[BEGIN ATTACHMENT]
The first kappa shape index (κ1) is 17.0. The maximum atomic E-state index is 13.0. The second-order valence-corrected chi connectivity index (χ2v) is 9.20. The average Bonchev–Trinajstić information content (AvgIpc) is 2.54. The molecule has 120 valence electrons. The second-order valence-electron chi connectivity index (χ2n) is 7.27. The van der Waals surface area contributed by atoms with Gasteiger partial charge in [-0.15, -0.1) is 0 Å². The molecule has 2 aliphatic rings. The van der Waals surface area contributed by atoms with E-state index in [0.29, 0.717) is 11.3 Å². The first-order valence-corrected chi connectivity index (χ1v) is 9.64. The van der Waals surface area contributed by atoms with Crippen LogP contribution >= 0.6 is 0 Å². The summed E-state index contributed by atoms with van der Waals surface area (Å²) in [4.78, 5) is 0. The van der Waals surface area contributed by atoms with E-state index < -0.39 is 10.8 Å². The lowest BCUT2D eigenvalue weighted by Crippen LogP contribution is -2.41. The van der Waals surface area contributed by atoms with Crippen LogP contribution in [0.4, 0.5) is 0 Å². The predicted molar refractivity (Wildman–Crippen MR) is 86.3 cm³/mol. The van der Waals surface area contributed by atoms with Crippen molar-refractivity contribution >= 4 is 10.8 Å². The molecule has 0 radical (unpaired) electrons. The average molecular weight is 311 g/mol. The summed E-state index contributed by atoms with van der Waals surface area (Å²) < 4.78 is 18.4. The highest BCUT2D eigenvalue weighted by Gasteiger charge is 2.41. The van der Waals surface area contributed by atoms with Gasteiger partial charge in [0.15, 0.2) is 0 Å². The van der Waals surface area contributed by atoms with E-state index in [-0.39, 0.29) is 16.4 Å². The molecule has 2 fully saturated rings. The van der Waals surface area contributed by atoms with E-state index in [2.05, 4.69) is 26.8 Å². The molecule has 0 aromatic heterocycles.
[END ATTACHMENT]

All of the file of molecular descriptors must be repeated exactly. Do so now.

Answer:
The first kappa shape index (κ1) is 17.0. The maximum atomic E-state index is 13.0. The second-order valence-corrected chi connectivity index (χ2v) is 9.20. The average Bonchev–Trinajstić information content (AvgIpc) is 2.54. The molecule has 120 valence electrons. The second-order valence-electron chi connectivity index (χ2n) is 7.27. The van der Waals surface area contributed by atoms with Gasteiger partial charge in [-0.15, -0.1) is 0 Å². The molecule has 2 aliphatic rings. The van der Waals surface area contributed by atoms with E-state index in [0.29, 0.717) is 11.3 Å². The first-order valence-corrected chi connectivity index (χ1v) is 9.64. The van der Waals surface area contributed by atoms with Crippen LogP contribution >= 0.6 is 0 Å². The summed E-state index contributed by atoms with van der Waals surface area (Å²) in [4.78, 5) is 0. The van der Waals surface area contributed by atoms with E-state index < -0.39 is 10.8 Å². The lowest BCUT2D eigenvalue weighted by Crippen LogP contribution is -2.41. The van der Waals surface area contributed by atoms with Crippen LogP contribution in [0.4, 0.5) is 0 Å². The predicted molar refractivity (Wildman–Crippen MR) is 86.3 cm³/mol. The van der Waals surface area contributed by atoms with Crippen molar-refractivity contribution >= 4 is 10.8 Å². The molecule has 0 radical (unpaired) electrons. The average molecular weight is 311 g/mol. The summed E-state index contributed by atoms with van der Waals surface area (Å²) < 4.78 is 18.4. The highest BCUT2D eigenvalue weighted by Gasteiger charge is 2.41. The van der Waals surface area contributed by atoms with Gasteiger partial charge in [0.15, 0.2) is 0 Å². The van der Waals surface area contributed by atoms with E-state index in [-0.39, 0.29) is 16.4 Å². The molecule has 2 fully saturated rings. The van der Waals surface area contributed by atoms with E-state index in [2.05, 4.69) is 26.8 Å². The molecule has 0 aromatic heterocycles.